My day as a Ford crash test dummy


I have the wrong job. After spending the day at Ford’s Product Development Center, I’m ready to start training to be a test driver. That is as long as it comes with good chiropractic coverage ’cause I’m feeling the pain after riding shotgun in only a few tests.

First there was the headache-inducing ride in a 2010 Ford Taurus that demonstrated the AdvanceTrak stability system and then the water cannon Volvo test, which involved being blasted sideways at 2 Gs. The day wasn’t over though until we hit a curb going 35MPH in a F-150 and it was harsher than I expected. The testing finished up with a pleasant drive in the 2010 Ford Taurus SHO – I think SHO stands for SOOOO HOT!

Click through for pics and videos of all the tests including a Taurus vs 110 lb. shopping cart battle.

Side impact test

A good number of personal vehicles are now equipped with side airbags. The trick is to ensure that they do not deploy unless they are needed. This test simulates a runaway 110-pound shopping cart traveling at 10MPH – a case when the airbags are not needed. However, if a runaway truck smashes into the door, the airbags would hopefully deploy thanks to pressure-based sensors that can better sense the type of impact than the previous generation of acceleration-based sensors. 


Volvo Water Cannon

It doesn’t make a lot of financial sense to destroy two cars in the name of science just to test the drift of a rear side impact collision. So Ford engineers stuffed an air-powered water cannon in the back of a Volvo V70R that was laying around. The result is a very accurate test and a hell of a super soaker.

The cannon is bolted directly to the Volvo’s frame and for good reason. Once charged to a 130 psi, it fires about nine gallons of water in less than one-half second. When this is done while performing a turn at 50MPH, it blasts the car nearly 2 Gs which is just like getting slammed by another vehicle.

The air-cannon, which is generally used in mining or the great sport of pumpkin throwing, was chosen as the best option due to its relatively low price and use of water. Other solutions that can send a car sideways often employ explosions that can harm the calibrated test track.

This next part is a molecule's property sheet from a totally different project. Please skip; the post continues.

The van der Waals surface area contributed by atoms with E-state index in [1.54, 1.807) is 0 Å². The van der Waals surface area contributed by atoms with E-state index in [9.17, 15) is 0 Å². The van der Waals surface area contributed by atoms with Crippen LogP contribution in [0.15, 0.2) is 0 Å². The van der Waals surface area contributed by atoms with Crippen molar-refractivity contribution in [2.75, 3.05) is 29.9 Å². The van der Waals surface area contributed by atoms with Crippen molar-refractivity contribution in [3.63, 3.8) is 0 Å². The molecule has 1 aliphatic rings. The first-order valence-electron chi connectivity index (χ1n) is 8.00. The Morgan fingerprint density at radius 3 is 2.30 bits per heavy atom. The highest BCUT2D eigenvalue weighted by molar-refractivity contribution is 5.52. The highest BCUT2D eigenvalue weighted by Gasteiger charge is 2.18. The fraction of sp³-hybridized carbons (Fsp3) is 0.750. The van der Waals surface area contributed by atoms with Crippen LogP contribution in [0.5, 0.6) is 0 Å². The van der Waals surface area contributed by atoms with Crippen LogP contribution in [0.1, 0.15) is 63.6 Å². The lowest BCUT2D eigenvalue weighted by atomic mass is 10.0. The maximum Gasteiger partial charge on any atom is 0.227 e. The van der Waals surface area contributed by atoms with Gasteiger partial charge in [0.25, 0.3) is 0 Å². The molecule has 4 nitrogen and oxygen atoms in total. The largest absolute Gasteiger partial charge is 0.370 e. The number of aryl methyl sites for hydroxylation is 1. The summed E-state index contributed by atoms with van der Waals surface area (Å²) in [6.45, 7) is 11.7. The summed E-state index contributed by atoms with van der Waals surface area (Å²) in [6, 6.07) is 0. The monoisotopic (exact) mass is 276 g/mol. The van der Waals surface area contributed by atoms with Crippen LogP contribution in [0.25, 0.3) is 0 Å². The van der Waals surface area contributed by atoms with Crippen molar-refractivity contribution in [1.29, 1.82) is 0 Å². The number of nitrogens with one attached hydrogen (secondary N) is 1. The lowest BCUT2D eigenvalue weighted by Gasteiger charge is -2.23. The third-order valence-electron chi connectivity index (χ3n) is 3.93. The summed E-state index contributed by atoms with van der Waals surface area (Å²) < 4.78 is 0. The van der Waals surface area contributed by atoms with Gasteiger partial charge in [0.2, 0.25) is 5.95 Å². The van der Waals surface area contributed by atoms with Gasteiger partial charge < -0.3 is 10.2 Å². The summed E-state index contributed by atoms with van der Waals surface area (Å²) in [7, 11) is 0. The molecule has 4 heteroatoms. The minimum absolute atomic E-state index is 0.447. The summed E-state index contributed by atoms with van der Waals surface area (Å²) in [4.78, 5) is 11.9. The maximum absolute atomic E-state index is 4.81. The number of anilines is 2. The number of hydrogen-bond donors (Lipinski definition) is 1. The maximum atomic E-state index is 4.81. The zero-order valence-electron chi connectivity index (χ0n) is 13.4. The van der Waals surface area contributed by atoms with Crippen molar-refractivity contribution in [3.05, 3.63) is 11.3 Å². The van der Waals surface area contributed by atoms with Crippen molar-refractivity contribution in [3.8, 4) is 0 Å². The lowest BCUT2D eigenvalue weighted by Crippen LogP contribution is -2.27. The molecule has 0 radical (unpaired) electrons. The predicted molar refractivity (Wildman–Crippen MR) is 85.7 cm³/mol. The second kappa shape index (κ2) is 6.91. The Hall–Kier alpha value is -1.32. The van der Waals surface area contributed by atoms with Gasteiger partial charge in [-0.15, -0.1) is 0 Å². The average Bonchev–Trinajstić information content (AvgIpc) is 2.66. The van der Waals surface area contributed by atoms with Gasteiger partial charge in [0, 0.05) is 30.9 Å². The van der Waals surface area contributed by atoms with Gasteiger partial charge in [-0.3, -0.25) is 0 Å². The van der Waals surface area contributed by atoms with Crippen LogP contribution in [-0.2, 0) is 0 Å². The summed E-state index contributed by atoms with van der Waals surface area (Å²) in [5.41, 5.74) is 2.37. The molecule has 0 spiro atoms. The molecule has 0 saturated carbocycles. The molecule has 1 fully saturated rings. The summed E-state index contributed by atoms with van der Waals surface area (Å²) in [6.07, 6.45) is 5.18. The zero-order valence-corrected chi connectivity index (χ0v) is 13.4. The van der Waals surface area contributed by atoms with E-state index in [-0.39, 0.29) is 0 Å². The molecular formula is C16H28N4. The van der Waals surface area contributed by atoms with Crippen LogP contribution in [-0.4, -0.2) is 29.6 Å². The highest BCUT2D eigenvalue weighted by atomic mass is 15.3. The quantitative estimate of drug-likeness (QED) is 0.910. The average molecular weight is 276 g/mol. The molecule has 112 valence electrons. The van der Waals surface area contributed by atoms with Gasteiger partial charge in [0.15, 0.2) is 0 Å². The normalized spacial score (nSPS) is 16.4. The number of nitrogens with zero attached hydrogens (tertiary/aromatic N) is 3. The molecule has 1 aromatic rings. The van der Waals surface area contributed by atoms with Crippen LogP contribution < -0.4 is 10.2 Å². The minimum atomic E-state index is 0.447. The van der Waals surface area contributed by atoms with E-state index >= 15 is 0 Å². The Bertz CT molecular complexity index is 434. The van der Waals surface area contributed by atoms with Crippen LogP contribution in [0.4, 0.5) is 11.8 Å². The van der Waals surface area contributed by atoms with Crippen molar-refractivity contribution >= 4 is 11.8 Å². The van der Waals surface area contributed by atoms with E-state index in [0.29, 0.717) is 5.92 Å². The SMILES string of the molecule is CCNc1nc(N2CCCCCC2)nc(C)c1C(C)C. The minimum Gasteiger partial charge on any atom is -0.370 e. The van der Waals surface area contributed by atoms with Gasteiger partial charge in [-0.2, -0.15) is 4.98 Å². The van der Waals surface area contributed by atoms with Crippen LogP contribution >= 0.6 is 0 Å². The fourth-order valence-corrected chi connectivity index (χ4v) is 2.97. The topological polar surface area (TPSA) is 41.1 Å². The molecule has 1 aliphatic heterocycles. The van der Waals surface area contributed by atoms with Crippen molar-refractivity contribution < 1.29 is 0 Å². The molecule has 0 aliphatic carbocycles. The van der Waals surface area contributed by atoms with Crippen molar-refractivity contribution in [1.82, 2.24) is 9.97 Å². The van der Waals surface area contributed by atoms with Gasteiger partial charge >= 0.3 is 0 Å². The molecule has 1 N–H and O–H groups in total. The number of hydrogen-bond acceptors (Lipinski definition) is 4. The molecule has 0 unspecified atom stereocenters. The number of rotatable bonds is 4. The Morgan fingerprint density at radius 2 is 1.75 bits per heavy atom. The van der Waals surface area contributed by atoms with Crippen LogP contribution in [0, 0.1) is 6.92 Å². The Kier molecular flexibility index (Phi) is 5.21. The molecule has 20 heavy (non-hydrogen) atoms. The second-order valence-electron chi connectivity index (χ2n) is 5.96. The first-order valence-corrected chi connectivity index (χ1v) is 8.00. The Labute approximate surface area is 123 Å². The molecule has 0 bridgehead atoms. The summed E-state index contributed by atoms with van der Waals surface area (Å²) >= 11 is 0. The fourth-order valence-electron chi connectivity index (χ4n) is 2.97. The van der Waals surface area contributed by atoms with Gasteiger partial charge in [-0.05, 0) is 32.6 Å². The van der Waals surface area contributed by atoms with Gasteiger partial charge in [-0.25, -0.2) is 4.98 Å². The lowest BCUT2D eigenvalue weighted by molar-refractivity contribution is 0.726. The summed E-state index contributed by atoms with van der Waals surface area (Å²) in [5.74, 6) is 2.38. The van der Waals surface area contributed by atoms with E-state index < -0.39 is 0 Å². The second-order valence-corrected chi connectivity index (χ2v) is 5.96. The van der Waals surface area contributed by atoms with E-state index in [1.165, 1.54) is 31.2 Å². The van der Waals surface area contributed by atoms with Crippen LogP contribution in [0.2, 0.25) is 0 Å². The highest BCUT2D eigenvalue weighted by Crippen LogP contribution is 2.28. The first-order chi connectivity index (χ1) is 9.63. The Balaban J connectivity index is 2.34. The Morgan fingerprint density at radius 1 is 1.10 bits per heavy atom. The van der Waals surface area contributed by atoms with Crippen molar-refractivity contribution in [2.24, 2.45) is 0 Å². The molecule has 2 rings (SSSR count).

Automotive engineering types eat up all the data that is collected by the on-board sensors and set out to improve the electronic stability control. Us? We just wish it didn’t take 20 minutes to re-fill the air cannon and water tube so we could take another ride. 



Oh boy, thank the car gods that this test was before lunch ’cause it was a doozy. The test driver whipped the 2010 Ford Taurus around cones at 55MPH to simulate two, very quick lane changes. I don’t know if I have ever changed lanes that quick before though. Then the AdvanceTrac was turned on.

The result was a ride that was much less nauseating. Ford’s stability system uses sensors that detect and also measure oversteer and yaw to better predict traction loss and assist the driver. It works. Or our test driver really knew how to handle a car and fooled us completely.


Curb Test

Ever jump a curb in a parking lot? Yeah, it can be bad. Ever hit one head on going 35MPH? I wish I hadn’t.

There is nothing new about this real world test, but now it is also used to test air bag sensors, as well as suspension and seat support. We hear that this test is also preformed at 55MPH, but that requires the vehicle being outfitted with a five-point safety harness and helmets for the occupants because the jolt is so severe.

We hit the curb in an F-150 Platinum edition and it sent us flying. But the airbags didn’t deploy and the tires were fine, so the truck passed the test.


Balloon Car Bump

Finally at the last test of the day, Ford let us get behind the wheel of a 2010 Taurus SHO. We’re not suppose to talk about our driving impressions that are outside of the test parameters, but let me say that this car is amazing. The SHO is back, baby.

Anyway, the Taurus is equipped with front-facing radar that is part of the Adaptive Cruise Control and Collision Warning with Brake Support. All that Ford-speak means is that the car pays attention to traffic and readies the breaks if necessary.

The balloon simulates another car and the system can adjust the cruise control if the other car slows down. That’s really nothing new in the automotive world.

What is new in this Taurus is the radar is now tied to the breaking system. If the car in front is stopping and the car senses it isn’t because the drive hasn’t responded for some reason, it will charge the breaking system up for a quick stop and warn via an audible alarm and a row of flashing red LEDS that a collision is about to happen unless the driver does something. The car doesn’t stop for you, but it does everything it can to prevent having to spend some time in a body shop.